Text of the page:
After what was either a few hours or a few minutes of being a soaked, shivering mess, Sanderson spotted something moving across the street. "Taylor!" he screamed.

Hugging herself, she turned, her face almost completely blocked by her thick brown hair. Sanderson ran over, not bothering to look both ways, picked her up, and held her tightly as he ran them home as fast as his legs would carry them.

Atkins was still sound asleep, when they returned. Wet, cold, and emotionally drained (turns out sky-water hadn't been the only thing streaking his cheeks), Sanderson walked them to the small bedroom they shared. He sat his shivering and feverish sister on the bed and looked around for something to dry her off with. His old sweatshirt would have to do. He gently rubbed Taylor with it, as she continued avoiding guilty eye contact with him.

"Sis, what were you thinking?" he asked, wrapping the sweatshirt around her small shoulders.

She hugged the material tighter around herself. "Daddy died 'cause he went to get food. I didn't want Mommy to die for the same reason."

Grief over their recently-deceased father resurfaced, and Sanderson's heart broke all over again. "Oh, sweetie." He placed a hand on her flushed cheek. "That was different. Dad died, because the other pixies didn't like how kind he was to us. Not all pixies care about us."

"Daddy did."

"Dad was special. It takes a special pixie to love pixies like us."


Why, indeed. Sanderson never did understand it. Pixies became outcasts from breaking promises. The Goddess, Grayscale, valued loyalty above all else. If a pixie broke a promise or contract, She punished them by removing their wings and magic. But, that didn't mean that the wingless didn't have good reasons for going against their word. Sure, there were those who did so for the wrong reasons, but what about the ones who had genuinely good reasons? Why were they punished? Sanderson and Taylor were born with magic and wings, so did they truly classify as outcasts? Did anyone, really?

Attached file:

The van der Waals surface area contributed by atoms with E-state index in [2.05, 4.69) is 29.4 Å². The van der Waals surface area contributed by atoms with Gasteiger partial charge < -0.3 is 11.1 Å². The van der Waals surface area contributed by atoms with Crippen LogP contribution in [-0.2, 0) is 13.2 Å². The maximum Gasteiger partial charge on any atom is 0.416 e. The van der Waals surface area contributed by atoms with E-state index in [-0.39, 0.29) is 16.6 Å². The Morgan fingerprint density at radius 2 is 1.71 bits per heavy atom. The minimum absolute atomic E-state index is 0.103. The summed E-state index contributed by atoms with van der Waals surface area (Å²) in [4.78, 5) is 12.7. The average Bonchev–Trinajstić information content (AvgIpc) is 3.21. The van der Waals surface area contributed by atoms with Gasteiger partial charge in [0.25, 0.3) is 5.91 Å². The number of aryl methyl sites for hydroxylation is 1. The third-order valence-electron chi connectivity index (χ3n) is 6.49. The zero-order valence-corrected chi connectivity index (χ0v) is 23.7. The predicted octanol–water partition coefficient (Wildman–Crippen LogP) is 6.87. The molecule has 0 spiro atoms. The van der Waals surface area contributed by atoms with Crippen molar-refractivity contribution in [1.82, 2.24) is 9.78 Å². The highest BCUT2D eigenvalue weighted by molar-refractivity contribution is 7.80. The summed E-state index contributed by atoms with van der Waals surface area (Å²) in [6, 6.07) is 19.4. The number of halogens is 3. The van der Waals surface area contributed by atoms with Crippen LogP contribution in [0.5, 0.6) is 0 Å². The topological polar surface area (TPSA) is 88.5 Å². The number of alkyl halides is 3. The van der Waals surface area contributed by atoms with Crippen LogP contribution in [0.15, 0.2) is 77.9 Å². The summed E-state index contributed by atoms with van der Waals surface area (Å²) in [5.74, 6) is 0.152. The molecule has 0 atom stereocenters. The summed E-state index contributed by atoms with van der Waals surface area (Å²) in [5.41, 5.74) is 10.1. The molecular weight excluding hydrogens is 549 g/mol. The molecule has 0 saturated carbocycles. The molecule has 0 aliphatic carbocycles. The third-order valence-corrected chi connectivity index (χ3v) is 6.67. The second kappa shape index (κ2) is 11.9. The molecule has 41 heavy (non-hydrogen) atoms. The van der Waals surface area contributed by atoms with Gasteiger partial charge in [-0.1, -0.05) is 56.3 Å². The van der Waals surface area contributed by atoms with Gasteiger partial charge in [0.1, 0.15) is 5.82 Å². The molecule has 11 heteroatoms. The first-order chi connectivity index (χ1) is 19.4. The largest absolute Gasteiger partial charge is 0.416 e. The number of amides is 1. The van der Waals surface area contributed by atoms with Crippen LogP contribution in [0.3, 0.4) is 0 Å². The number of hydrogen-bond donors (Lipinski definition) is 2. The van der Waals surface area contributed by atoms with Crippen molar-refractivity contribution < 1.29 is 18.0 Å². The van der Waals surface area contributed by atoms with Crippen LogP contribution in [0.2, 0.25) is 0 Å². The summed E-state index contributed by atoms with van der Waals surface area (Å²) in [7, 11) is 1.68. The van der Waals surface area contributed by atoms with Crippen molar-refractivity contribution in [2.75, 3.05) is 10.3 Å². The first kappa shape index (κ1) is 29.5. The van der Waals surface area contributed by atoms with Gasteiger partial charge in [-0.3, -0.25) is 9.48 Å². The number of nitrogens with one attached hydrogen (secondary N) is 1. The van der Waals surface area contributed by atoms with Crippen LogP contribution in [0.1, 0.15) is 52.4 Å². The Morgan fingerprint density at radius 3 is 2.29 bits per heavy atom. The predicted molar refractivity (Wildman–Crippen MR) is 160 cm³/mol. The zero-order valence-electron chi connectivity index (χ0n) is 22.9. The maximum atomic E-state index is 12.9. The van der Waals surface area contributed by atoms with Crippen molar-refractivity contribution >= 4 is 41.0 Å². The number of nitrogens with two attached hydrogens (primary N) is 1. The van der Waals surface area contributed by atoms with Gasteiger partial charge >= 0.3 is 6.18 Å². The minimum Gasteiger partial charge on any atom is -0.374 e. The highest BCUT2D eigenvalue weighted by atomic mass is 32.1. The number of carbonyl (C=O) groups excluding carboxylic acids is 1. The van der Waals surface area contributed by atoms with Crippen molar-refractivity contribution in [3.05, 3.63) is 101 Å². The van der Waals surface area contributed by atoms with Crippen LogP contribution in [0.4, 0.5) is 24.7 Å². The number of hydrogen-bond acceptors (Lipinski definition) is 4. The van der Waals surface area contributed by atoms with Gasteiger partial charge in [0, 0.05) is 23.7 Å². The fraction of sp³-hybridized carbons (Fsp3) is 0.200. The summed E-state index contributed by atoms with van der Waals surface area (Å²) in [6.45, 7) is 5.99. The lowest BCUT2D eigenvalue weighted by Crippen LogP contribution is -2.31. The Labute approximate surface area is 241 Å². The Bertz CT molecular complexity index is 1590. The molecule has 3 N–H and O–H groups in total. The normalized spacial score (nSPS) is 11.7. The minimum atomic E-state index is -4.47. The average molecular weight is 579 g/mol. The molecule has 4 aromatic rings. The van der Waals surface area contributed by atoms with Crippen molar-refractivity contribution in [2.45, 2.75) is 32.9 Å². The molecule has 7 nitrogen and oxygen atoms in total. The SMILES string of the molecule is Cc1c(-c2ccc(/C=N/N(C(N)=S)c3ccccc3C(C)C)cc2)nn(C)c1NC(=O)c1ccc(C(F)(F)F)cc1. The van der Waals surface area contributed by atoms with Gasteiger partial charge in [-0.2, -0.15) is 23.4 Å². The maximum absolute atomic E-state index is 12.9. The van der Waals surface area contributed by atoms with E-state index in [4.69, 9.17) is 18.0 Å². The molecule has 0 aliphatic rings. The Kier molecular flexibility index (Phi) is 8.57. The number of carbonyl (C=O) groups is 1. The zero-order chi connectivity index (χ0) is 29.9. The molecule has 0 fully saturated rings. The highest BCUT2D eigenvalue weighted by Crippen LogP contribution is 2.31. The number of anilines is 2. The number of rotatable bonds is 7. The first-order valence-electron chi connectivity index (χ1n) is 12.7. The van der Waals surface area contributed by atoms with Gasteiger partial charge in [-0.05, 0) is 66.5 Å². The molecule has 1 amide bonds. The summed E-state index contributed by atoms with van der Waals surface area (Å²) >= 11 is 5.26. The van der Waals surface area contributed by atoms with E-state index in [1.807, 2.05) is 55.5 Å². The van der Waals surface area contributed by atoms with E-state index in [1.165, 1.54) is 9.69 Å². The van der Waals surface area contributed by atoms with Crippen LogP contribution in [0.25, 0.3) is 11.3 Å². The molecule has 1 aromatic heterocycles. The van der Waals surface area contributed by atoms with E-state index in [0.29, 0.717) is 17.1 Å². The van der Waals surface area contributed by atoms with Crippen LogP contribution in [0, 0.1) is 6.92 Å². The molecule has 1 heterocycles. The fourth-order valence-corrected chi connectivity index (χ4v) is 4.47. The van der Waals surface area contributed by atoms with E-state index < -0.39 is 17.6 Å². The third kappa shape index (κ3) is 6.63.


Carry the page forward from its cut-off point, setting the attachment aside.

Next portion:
Sanderson shrugged and provided the only answer he could think of. "That's just the way things are in Pixie World, Taylor. There's nothing we can do to change it. Now, let's get you to bed. Hopefully, a good night's sleep will help that fever of yours. Oh, and let's just keep this little incident a secret. The adults worry enough as it is, especially Mom."

"Mm'kay," Taylor slurred.

Sanderson tucked her in and, when she started reaching for him, lay down beside her. He wrapped his arm protectively around her, as she pressed her warm face against his still-damp shirt. Their mother came home to find them sleeping in each other's arms.

I have to say, I've outdone myself.

Person A: a man born wealthy to the Head Pixie and growing up being respected and getting pretty much anything he wanted. A bit on the spoiled side, doesn't like to be told 'no,' but devoted to those he cares about. Whether he'll admit it or not.

Person B: a man born into poverty and growing up with little to zilch. Carefree in nature yet fiercely protective, especially of his baby sister.

A strange combination, but these things tend to happen, when Person A is predetermined to meet up with Person B. That's just the way things are. Everything happens for a reason, and the person who came up with the word 'coincidence' clearly had no idea how fate works.

Whatever. As long as Ross and Sanderson meet, everything will fall into place as it was fated to.

Are you curious? Do you want to read more and find out what the hell is going on? I sure hope so, 'cause I fully plan on continuing this. Review!

Oh, yeah. I also made a list of songs, in no particular order, that fit with what I have planned for this little series. Make of them what you will.

Lucy - Skillet

Unwanted - Avril Lavigne

Look What You Made Me Do - Taylor Swift

Not Strong Enough - Apocalyptica

Armor - Landon Austin